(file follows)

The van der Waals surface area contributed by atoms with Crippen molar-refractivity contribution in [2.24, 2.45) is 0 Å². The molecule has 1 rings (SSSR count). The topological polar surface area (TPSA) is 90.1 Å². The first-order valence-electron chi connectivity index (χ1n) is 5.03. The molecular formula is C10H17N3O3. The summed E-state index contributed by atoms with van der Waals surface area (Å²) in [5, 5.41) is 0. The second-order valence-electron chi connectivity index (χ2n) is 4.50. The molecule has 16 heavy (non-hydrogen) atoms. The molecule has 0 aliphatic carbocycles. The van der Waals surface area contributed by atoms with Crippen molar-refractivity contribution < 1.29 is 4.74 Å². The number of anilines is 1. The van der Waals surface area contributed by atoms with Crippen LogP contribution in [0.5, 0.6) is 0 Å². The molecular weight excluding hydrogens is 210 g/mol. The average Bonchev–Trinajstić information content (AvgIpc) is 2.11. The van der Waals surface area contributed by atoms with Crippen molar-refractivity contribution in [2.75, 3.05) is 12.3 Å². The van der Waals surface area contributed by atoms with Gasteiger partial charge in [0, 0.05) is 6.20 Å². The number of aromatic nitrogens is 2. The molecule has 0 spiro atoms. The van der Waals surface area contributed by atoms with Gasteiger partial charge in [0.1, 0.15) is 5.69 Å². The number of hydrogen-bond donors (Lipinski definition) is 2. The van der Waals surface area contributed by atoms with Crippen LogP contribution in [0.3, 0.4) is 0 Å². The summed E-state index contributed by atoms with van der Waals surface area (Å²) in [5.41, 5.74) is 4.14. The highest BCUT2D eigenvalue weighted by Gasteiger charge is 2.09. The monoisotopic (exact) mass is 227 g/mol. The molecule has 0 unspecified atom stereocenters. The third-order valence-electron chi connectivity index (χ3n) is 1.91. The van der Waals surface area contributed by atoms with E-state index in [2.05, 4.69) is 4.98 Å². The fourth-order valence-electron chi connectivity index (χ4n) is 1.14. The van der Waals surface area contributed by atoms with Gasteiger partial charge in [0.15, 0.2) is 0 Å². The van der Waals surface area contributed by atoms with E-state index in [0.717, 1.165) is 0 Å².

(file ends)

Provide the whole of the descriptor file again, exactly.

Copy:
The van der Waals surface area contributed by atoms with Crippen molar-refractivity contribution in [2.24, 2.45) is 0 Å². The molecule has 1 rings (SSSR count). The topological polar surface area (TPSA) is 90.1 Å². The first-order valence-electron chi connectivity index (χ1n) is 5.03. The molecular formula is C10H17N3O3. The summed E-state index contributed by atoms with van der Waals surface area (Å²) in [5, 5.41) is 0. The second-order valence-electron chi connectivity index (χ2n) is 4.50. The molecule has 16 heavy (non-hydrogen) atoms. The molecule has 0 aliphatic carbocycles. The van der Waals surface area contributed by atoms with Crippen molar-refractivity contribution < 1.29 is 4.74 Å². The number of anilines is 1. The van der Waals surface area contributed by atoms with Crippen LogP contribution in [0.5, 0.6) is 0 Å². The molecular weight excluding hydrogens is 210 g/mol. The average Bonchev–Trinajstić information content (AvgIpc) is 2.11. The van der Waals surface area contributed by atoms with Crippen molar-refractivity contribution in [2.75, 3.05) is 12.3 Å². The van der Waals surface area contributed by atoms with Gasteiger partial charge in [0, 0.05) is 6.20 Å². The number of aromatic nitrogens is 2. The molecule has 0 spiro atoms. The van der Waals surface area contributed by atoms with Gasteiger partial charge in [0.1, 0.15) is 5.69 Å². The number of hydrogen-bond donors (Lipinski definition) is 2. The van der Waals surface area contributed by atoms with Crippen LogP contribution in [0.3, 0.4) is 0 Å². The summed E-state index contributed by atoms with van der Waals surface area (Å²) in [5.41, 5.74) is 4.14. The highest BCUT2D eigenvalue weighted by Gasteiger charge is 2.09. The monoisotopic (exact) mass is 227 g/mol. The molecule has 0 unspecified atom stereocenters. The third-order valence-electron chi connectivity index (χ3n) is 1.91. The van der Waals surface area contributed by atoms with E-state index in [2.05, 4.69) is 4.98 Å². The fourth-order valence-electron chi connectivity index (χ4n) is 1.14. The van der Waals surface area contributed by atoms with Gasteiger partial charge in [0.15, 0.2) is 0 Å². The van der Waals surface area contributed by atoms with E-state index in [0.717, 1.165) is 0 Å².